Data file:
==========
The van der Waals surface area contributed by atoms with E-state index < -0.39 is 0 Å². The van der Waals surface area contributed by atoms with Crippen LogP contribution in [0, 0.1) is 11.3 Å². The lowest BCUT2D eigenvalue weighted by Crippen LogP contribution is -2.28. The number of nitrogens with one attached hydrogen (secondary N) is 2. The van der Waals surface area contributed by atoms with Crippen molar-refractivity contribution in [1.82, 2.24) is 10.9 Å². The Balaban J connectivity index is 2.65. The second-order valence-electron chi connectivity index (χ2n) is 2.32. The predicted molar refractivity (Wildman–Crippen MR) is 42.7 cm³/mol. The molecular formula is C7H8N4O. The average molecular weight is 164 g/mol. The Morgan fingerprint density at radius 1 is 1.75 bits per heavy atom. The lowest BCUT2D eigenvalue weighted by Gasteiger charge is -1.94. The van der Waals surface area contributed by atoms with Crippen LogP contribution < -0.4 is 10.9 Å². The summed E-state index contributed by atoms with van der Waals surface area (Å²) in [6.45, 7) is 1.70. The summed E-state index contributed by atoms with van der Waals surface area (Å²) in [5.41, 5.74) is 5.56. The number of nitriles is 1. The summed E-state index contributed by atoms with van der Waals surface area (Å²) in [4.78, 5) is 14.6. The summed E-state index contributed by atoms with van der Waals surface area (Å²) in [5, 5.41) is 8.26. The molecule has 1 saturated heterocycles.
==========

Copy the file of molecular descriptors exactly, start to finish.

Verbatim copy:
The van der Waals surface area contributed by atoms with E-state index < -0.39 is 0 Å². The van der Waals surface area contributed by atoms with Crippen LogP contribution in [0, 0.1) is 11.3 Å². The lowest BCUT2D eigenvalue weighted by Crippen LogP contribution is -2.28. The number of nitrogens with one attached hydrogen (secondary N) is 2. The van der Waals surface area contributed by atoms with Crippen molar-refractivity contribution in [1.82, 2.24) is 10.9 Å². The Balaban J connectivity index is 2.65. The second-order valence-electron chi connectivity index (χ2n) is 2.32. The predicted molar refractivity (Wildman–Crippen MR) is 42.7 cm³/mol. The molecular formula is C7H8N4O. The average molecular weight is 164 g/mol. The Morgan fingerprint density at radius 1 is 1.75 bits per heavy atom. The lowest BCUT2D eigenvalue weighted by Gasteiger charge is -1.94. The van der Waals surface area contributed by atoms with Crippen LogP contribution < -0.4 is 10.9 Å². The summed E-state index contributed by atoms with van der Waals surface area (Å²) in [6.45, 7) is 1.70. The summed E-state index contributed by atoms with van der Waals surface area (Å²) in [5.41, 5.74) is 5.56. The number of nitriles is 1. The summed E-state index contributed by atoms with van der Waals surface area (Å²) in [4.78, 5) is 14.6. The summed E-state index contributed by atoms with van der Waals surface area (Å²) in [5, 5.41) is 8.26. The molecule has 1 saturated heterocycles.